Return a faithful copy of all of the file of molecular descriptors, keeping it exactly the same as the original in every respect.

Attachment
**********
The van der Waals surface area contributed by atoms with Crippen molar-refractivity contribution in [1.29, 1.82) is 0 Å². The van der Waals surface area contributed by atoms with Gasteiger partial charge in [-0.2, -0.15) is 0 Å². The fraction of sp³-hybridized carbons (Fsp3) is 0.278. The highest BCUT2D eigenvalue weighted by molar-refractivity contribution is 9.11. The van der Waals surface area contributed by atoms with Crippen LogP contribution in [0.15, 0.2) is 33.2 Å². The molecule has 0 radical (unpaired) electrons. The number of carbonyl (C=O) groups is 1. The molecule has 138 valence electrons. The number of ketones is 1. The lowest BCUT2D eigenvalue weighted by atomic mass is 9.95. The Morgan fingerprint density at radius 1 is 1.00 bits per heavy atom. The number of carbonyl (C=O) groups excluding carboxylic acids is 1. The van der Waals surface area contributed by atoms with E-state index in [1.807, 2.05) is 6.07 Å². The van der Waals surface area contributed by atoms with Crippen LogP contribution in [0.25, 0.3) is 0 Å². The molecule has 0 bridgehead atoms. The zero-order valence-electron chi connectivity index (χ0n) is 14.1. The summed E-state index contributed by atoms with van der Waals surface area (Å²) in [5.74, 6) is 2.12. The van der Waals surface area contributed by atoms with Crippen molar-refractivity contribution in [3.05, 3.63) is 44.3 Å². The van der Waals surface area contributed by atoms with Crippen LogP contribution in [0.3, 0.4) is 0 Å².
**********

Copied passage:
The van der Waals surface area contributed by atoms with Crippen molar-refractivity contribution in [1.29, 1.82) is 0 Å². The van der Waals surface area contributed by atoms with Gasteiger partial charge in [-0.2, -0.15) is 0 Å². The fraction of sp³-hybridized carbons (Fsp3) is 0.278. The highest BCUT2D eigenvalue weighted by molar-refractivity contribution is 9.11. The van der Waals surface area contributed by atoms with Crippen LogP contribution in [0.15, 0.2) is 33.2 Å². The molecule has 0 radical (unpaired) electrons. The number of carbonyl (C=O) groups is 1. The molecule has 138 valence electrons. The number of ketones is 1. The lowest BCUT2D eigenvalue weighted by atomic mass is 9.95. The Morgan fingerprint density at radius 1 is 1.00 bits per heavy atom. The number of carbonyl (C=O) groups excluding carboxylic acids is 1. The van der Waals surface area contributed by atoms with E-state index in [1.807, 2.05) is 6.07 Å². The van der Waals surface area contributed by atoms with Crippen LogP contribution in [0.25, 0.3) is 0 Å². The molecule has 0 bridgehead atoms. The zero-order valence-electron chi connectivity index (χ0n) is 14.1. The summed E-state index contributed by atoms with van der Waals surface area (Å²) in [5.74, 6) is 2.12. The van der Waals surface area contributed by atoms with Crippen molar-refractivity contribution in [3.05, 3.63) is 44.3 Å². The van der Waals surface area contributed by atoms with Crippen LogP contribution in [0.3, 0.4) is 0 Å².